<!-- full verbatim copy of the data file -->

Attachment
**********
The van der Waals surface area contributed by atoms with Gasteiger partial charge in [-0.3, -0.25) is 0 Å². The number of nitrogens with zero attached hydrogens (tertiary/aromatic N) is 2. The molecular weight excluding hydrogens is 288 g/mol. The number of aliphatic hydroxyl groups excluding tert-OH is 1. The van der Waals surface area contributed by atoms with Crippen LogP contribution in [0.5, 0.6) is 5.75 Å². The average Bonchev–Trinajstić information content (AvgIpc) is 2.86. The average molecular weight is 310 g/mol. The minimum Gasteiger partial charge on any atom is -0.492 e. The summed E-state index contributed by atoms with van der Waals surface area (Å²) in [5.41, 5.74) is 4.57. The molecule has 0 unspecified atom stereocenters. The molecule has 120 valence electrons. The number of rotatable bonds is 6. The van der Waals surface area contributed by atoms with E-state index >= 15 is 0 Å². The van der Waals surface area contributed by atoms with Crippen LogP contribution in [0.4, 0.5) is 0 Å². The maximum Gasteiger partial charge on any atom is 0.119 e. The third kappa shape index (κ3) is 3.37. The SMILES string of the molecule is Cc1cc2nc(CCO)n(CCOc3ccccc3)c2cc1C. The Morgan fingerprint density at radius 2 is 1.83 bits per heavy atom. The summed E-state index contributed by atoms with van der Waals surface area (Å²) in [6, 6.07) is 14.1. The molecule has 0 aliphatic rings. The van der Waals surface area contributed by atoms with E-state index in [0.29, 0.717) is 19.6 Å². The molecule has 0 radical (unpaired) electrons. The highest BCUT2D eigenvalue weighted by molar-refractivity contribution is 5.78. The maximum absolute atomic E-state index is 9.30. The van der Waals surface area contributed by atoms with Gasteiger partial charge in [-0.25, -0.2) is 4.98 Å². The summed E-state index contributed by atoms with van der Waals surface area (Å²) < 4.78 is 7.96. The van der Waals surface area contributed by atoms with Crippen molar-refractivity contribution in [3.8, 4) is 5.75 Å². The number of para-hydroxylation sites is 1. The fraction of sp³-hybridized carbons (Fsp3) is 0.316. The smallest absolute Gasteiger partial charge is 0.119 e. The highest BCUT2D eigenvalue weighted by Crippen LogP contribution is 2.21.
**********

The van der Waals surface area contributed by atoms with Gasteiger partial charge in [-0.3, -0.25) is 0 Å². The number of nitrogens with zero attached hydrogens (tertiary/aromatic N) is 2. The molecular weight excluding hydrogens is 288 g/mol. The number of aliphatic hydroxyl groups excluding tert-OH is 1. The van der Waals surface area contributed by atoms with Crippen LogP contribution in [0.5, 0.6) is 5.75 Å². The average Bonchev–Trinajstić information content (AvgIpc) is 2.86. The average molecular weight is 310 g/mol. The minimum Gasteiger partial charge on any atom is -0.492 e. The summed E-state index contributed by atoms with van der Waals surface area (Å²) in [5.41, 5.74) is 4.57. The molecule has 0 unspecified atom stereocenters. The molecule has 120 valence electrons. The number of rotatable bonds is 6. The van der Waals surface area contributed by atoms with E-state index >= 15 is 0 Å². The van der Waals surface area contributed by atoms with Crippen LogP contribution in [0.4, 0.5) is 0 Å². The maximum Gasteiger partial charge on any atom is 0.119 e. The third kappa shape index (κ3) is 3.37. The SMILES string of the molecule is Cc1cc2nc(CCO)n(CCOc3ccccc3)c2cc1C. The Morgan fingerprint density at radius 2 is 1.83 bits per heavy atom. The summed E-state index contributed by atoms with van der Waals surface area (Å²) in [6, 6.07) is 14.1. The molecule has 0 aliphatic rings. The van der Waals surface area contributed by atoms with E-state index in [0.29, 0.717) is 19.6 Å². The molecule has 0 radical (unpaired) electrons. The highest BCUT2D eigenvalue weighted by molar-refractivity contribution is 5.78. The maximum absolute atomic E-state index is 9.30. The van der Waals surface area contributed by atoms with Gasteiger partial charge in [-0.25, -0.2) is 4.98 Å². The summed E-state index contributed by atoms with van der Waals surface area (Å²) < 4.78 is 7.96. The van der Waals surface area contributed by atoms with Crippen molar-refractivity contribution in [3.8, 4) is 5.75 Å². The number of para-hydroxylation sites is 1. The fraction of sp³-hybridized carbons (Fsp3) is 0.316. The smallest absolute Gasteiger partial charge is 0.119 e. The highest BCUT2D eigenvalue weighted by Crippen LogP contribution is 2.21.